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How can you thank your staff?

Thank you may be among the first words our parents teach us, but as we get older we seem to forget how to say them. As managers, we usually recognize the major achievements--we celebrate the completion of a successful conference, we honor an employee of the month. But how often do we recognize the little steps staff complete along the way?

The best recognition is thoughtful, happens daily, and has a personal touch. Even better, it's usually free. Here are 10 ways to say thank you all along the way.

1. Write it. Six staff members at the Automotive Industry Action Group (AIAG), Southfield, Michigan--working under impossible deadlines--completely revamped an annual publication. The finished product was great, so I wrote each staff member a note thanking him or her not just for the end product, but for working as a team. One staff member cried when she read it. That's when I knew that I don't say thank you enough.

2. Have someone else say it. Draft a letter to be signed by your chief executive officer or board chair, or arrange a telephone call from them to an employee. Share thank-you letters from members, vendors, and board members. AIAG, for example, invited its chair to attend a luncheon during the association's annual development meeting. Our chair listened to staff concerns and praised them for their work.

AIAG's "Kudos" program also recognizes exemplary performance. An employee may send his or her manager a form explaining how a colleague has gone beyond the call of duty. I reward the staffers for their exceptional efforts with a Kudos snack bar. In january, we place the names of Kudos recipients in a hat. We draw one name, and the winner receives two complimentary round-trip airline tickets.

3. Send them home. We're all pulled in many directions today--work, home, children, and elder care. Sometimes the nicest thing you can do for someone who has put in extra time on a special project is give him or her a little more time off.

4. Bring in food. Take an individual or a team to lunch to get a break in the middle of a project. Buy pizza for the entire staff, or have a birthday party. Bake cookies, brownies, or muffins and leave them in the coffee room with a thank-you sign.

5. Declare a casual day. AIAG feels it's important to keep a professional image, since members often visit our office. But it's a special treat for employees to come in business-casual attire once in a while. So AIAG declares a casual day when one of its top prospects joins, the day before we hold our annual open house, and the day after we complete our audit.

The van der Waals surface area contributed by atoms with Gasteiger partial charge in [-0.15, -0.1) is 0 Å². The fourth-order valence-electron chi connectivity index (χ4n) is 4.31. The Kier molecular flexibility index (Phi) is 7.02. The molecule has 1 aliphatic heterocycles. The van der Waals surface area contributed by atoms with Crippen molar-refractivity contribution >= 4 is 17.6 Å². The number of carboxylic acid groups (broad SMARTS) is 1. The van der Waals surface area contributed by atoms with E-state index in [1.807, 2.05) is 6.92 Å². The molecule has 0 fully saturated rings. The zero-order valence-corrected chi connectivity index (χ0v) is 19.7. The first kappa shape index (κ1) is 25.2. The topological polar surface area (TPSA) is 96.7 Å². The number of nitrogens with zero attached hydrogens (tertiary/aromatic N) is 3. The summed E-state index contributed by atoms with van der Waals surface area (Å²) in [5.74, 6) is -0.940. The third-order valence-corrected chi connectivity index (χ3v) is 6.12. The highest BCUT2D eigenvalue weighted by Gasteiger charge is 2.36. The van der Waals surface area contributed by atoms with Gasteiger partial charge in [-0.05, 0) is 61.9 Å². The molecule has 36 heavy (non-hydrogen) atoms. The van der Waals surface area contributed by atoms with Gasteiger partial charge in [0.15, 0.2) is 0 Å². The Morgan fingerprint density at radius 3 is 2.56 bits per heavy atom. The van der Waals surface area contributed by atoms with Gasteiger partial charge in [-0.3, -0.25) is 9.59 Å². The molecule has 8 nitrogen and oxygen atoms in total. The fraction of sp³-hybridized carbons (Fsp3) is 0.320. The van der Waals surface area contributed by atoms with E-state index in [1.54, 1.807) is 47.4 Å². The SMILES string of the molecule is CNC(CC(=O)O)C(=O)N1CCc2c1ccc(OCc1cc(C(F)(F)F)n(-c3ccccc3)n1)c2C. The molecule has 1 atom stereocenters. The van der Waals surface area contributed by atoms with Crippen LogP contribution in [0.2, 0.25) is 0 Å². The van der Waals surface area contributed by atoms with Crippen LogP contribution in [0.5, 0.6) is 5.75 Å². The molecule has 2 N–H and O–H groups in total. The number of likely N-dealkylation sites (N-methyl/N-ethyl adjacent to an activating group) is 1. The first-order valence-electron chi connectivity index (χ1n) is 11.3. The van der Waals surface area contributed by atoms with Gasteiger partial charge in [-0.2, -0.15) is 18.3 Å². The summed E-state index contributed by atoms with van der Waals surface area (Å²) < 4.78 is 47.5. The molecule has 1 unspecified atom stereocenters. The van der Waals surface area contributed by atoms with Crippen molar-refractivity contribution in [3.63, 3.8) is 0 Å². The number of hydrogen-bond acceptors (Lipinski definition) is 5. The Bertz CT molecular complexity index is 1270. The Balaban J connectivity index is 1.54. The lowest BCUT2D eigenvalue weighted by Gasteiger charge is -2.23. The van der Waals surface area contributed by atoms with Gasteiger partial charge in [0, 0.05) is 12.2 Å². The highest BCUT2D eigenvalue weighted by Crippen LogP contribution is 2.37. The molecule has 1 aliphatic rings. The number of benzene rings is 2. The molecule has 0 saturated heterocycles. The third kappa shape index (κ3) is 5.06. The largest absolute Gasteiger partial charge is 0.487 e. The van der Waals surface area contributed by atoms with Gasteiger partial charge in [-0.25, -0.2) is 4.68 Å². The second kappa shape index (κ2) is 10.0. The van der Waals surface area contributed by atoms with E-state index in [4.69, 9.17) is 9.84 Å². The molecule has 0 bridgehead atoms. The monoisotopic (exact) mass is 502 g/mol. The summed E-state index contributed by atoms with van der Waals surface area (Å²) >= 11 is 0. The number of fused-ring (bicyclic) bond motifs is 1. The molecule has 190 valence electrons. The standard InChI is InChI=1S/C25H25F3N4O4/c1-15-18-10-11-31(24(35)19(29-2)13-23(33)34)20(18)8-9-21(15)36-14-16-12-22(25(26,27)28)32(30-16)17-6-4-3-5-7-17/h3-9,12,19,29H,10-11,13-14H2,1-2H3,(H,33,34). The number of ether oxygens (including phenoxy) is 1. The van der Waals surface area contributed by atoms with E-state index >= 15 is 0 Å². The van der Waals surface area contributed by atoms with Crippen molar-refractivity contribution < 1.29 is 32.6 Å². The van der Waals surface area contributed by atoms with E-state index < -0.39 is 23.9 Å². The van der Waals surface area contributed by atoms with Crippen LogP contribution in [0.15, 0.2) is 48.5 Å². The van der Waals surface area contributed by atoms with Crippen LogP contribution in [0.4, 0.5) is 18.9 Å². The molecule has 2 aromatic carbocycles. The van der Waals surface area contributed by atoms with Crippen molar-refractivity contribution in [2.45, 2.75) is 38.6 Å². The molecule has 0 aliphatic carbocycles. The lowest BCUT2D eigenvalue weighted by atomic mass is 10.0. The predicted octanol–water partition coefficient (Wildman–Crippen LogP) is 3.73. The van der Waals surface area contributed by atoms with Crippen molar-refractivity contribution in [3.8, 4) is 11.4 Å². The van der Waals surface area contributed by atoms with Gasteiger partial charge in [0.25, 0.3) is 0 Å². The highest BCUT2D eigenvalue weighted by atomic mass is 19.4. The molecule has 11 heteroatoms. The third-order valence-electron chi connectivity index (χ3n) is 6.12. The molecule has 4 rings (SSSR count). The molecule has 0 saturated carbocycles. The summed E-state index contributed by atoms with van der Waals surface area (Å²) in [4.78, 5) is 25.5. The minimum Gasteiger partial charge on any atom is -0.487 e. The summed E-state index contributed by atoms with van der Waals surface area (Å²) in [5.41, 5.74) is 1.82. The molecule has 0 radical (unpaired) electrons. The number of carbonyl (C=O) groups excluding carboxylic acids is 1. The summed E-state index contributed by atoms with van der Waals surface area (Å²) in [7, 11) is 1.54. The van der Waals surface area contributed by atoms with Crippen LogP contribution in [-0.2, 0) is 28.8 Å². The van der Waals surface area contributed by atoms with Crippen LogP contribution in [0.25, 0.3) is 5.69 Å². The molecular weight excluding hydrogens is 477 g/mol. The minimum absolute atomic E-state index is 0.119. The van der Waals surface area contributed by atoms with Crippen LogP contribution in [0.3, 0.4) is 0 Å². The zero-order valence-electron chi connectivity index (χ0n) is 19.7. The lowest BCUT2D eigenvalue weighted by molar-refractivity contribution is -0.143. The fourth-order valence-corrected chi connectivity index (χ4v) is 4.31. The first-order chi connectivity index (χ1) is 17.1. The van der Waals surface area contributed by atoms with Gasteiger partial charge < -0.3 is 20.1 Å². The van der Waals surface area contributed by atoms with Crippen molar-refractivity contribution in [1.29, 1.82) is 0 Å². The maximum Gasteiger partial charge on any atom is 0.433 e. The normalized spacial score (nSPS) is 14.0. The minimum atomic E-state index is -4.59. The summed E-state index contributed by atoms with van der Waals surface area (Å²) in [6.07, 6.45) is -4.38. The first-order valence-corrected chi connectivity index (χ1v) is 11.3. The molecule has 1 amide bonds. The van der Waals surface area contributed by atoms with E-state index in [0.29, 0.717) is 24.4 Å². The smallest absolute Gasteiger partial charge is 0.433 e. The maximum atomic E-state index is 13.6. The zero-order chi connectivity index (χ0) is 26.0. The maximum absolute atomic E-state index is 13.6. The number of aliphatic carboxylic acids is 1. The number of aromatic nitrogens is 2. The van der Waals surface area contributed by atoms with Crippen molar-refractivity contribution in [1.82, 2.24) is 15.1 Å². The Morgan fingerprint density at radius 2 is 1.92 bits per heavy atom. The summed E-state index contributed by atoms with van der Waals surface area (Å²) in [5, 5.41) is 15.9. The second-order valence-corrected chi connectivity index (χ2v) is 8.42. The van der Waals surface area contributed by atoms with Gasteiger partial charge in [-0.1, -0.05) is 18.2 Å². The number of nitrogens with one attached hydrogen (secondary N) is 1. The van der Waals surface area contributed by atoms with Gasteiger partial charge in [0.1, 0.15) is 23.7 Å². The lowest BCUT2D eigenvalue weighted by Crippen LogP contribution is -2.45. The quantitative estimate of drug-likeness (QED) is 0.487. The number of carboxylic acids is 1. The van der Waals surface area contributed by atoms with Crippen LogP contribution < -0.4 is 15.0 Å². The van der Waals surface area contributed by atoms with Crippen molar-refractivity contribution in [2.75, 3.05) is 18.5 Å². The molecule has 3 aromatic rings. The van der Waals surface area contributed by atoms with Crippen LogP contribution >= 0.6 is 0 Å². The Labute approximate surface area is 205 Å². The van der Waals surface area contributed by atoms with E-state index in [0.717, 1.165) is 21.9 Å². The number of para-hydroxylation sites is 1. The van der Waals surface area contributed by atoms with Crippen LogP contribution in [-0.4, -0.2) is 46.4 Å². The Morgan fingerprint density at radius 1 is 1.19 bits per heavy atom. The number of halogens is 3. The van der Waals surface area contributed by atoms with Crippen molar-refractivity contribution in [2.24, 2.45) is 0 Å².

6. Help an employee develop professionally. Send a staff member to a job-related seminar or conference. We make sure each AIAG staff member attends at least one professional development seminar a year. Or take your employees to visit vendors or members to help broaden their understanding of the profession.

7. Share information. Provide information to staff through regular, meaningful staff meetings, group planning sessions, and so forth. Pass on information received at other meetings and make sure individuals understand how their work affects the team. At AIAG staff meetings, a different employee gives a short presentation each month about what he or she does at our organization.

8. Give a small gift. Make the gift something meaningful--a bag of mixed nuts for putting up with the nutty telephone calls last week, a giant cookie for building up energy following a large mailing, or a new pen for writing more great copy.

9. Get involved. Help your staff stuff envelopes for a big mailing, pitch in during cleanup, or take member telephone calls one day. AIAG has a policy that when a staff manager declares "all hands," a crisis requires the help of everyone, including managers.

10. Say it. What's the easiest, fastest, and most effective way to thank your staff? Say the words.

Darlene M. Miller is an IBM manager on loan as managing director to the Automotive Industry Action Group, Southfield, Michigan.
COPYRIGHT 1992 American Society of Association Executives
No portion of this article can be reproduced without the express written permission from the copyright holder.
Copyright 1992, Gale Group. All rights reserved. Gale Group is a Thomson Corporation Company.

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Author:Miller, Darlene M.
Publication:Association Management
Date:Sep 1, 1992
Words:686
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